As much as it can be mind numbing many, TTers trying to perfect position and do interval training can do it on a velodrome or smaller, closed circuit. There has to be some area with a 5-mile out and back circuit where the DS can post a car at each end.....not necessary to be on open roads with cars and assume you're duplicating any real world circuits on a TT bike. No matter at this point; wish Egan all of the luck and recovery he can muster. He had the potential to accumulate legendary GT palmares and a class rider all the way.
 
While I agree that riding the Bord du Mer may not be prudent, it is sometimes unavoidable, as I know from when I lived there. But it is a driver's responsibility to look at the road not the scenery (at least not long enough to miss whats on the road). Often a cyclist gets killed while perfectly riding within the rules, because a motorist wasn't paying the hell attention. And it has become increasing evident, with more cars than ever and drivers who have lost all touch with reality, that this is the real problem.
When a bus is stopped, the driver's responsibility is that passengers can board/disembark safely, an possibly ensuring that their tickets are in order. Until the bus is ready to move again, moving vehicles should not be the driver's concern, and are certainly not his responsibility.

This is a horrible incident, but nothing is to be gained, and no loyalty to Bernal or to cycling in general is expressed, by presenting it as part of some ongoing conflict between classes of road user.
 
Honestly, as bad as Bernal's accident sounds, I think he's going to be okay in the long term, that's what it looks like for now. I know it's not really of any use and maybe even bad taste to compare accidents, but when thinking about this one, I can't help also thinking that the fact that we haven't heard anything about Amy Pieters anymore makes me worry much more.
 
When a bus is stopped, the driver's responsibility is that passengers can board/disembark safely, an possibly ensuring that their tickets are in order. Until the bus is ready to move again, moving vehicles should not be the driver's concern, and are certainly not his responsibility.

This is a horrible incident, but nothing is to be gained, and no loyalty to Bernal or to cycling in general is expressed, by presenting it as part of some ongoing conflict between classes of road user.
Spoken from the vantage of an "Armchair cyclist," but what advantage is gained by emphasizing the neglegence, supposed or otherwise, of a cyclist, when the result is universally tragic for the rider? Nobody said it was the driver's responsibility, nor is it "loyalty to Bernal and cycling" by simply empathizing for the rider's drama. Have we become so used to machines moving us around that there is no compassion for someone moving by human effort who happens to collide with a vehicle? Even if it's not the driver's responsibility to worry about whatever and whoever might run into it? That's just insane and demonstrates how our society is callously losing its humanity.
 
Last edited:
Calm down, take it off the forum, and PM me with an explanation of the accusation that I was "emphasizing the neglegence, supposed or otherwise, of a cyclist", in what way I demonstrated "no compassion", and how the assertion that "it is a driver's responsibility to look at the road not the scenery" is relevant to this incident, and I'll do so.
 
Calm down, take it off the forum, and PM me with an explanation of the accusation that I was "emphasizing the neglegence, supposed or otherwise, of a cyclist", in what way I demonstrated "no compassion", and how the assertion that "it is a driver's responsibility to look at the road not the scenery" is relevant to this incident, and I'll do so.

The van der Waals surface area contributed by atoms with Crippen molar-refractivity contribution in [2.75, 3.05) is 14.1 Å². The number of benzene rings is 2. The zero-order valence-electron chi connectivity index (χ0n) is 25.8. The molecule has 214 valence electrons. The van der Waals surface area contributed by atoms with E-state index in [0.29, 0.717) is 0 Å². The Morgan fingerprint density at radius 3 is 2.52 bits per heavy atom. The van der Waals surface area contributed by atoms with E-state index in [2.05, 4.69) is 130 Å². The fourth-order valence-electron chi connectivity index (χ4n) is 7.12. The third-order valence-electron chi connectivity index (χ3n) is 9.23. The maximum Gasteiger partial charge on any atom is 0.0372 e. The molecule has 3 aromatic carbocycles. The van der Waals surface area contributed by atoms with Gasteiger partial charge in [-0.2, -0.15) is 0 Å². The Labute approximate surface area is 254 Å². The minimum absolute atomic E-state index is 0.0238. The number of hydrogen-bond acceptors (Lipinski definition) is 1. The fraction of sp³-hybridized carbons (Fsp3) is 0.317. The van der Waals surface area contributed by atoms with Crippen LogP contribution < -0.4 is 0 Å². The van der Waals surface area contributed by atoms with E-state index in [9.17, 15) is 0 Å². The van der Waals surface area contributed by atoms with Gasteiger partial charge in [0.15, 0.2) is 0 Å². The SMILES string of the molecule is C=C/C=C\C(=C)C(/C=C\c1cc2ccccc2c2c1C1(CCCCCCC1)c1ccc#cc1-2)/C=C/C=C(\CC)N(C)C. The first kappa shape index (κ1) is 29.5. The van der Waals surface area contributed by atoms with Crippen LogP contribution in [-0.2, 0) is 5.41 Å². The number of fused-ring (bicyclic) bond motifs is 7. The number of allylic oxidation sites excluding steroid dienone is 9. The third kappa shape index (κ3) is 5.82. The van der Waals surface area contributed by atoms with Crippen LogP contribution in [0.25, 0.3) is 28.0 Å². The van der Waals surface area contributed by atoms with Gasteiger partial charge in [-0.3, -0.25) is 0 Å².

No, analyze what you wrote and my response and give a coherent reply.
 
Reactions: jmdirt
You should read and comprehend better. AC is not the problem here.
No, and my reading comprehension skills are quite fine thank you. He took issue with me for supposedly "presenting it as part of some ongoing conflict between classes of road user," which I did not. And to have inferred otherwise is rather stupid. In fact, if anyone was doing so it was someone else. I mearly pointed out that irregardless of whose fault it was, it is crass to have no empathy for Bernal. To then imply that I was turning it into some clash between riders and motorists shows no level discernment whatsoever or compassion. Evidently you don't get it either.
 
Last edited:
With his back condition caused by leg length discrepancy, I didn't believe Bernal was ever going to live up to the early promise I had hoped after he won the TdF. Yes he won the Giro last year but it had a subpar field of GC contenders. He looked nowhere near as strong as Pogacar or Roglic. And he didn't even appear as consistent as someone like Carapaz. I never expect to see Bernal back at the top of the sport. I just hope he can recover to have a nice quality of life.
 
No. Now I have tolerance for stupidity, but not for those who take pride in being stupid.
I think we all process emotions differently. I know I myself can appear completely callous at times, but it doesn't always follow that I am, so I don't assume others are. Maybe I'm naive, who knows.

But I think most writing in this thread are in some kind of shock as Bernal is quite a loved rider and it's weirdly not too uncommon to be angry at the person injured when we're in shock or scared <3

Now the question is; does anyone know where do we send Bernal our support? <3 I saw someone suggested it helps recovery

Do we tweet at him or something? <3
 
Apart from his femur injury which in itself can be career threatening a bad patella fracture can do the same. I read it was a comminuted patella fracture which means broken into pieces, and usually pulled apart by the action of the muscles attached to it. The problem is not just the bone damage but damage to the cartilage on the articular surface of the patella, if it's bad well I am not hopeful in terms of him returning to his previous self as far as cycling goes.
 
Apart from his femur injury which in itself can be career threatening a bad patella fracture can do the same. I read it was a comminuted patella fracture which means broken into pieces, and usually pulled apart by the action of the muscles attached to it. The problem is not just the bone damage but damage to the cartilage on the articular surface of the patella, if it's bad well I am not hopeful in terms of him returning to his previous self as far as cycling goes.
It was also an open Patella fracture.
 

ASK THE COMMUNITY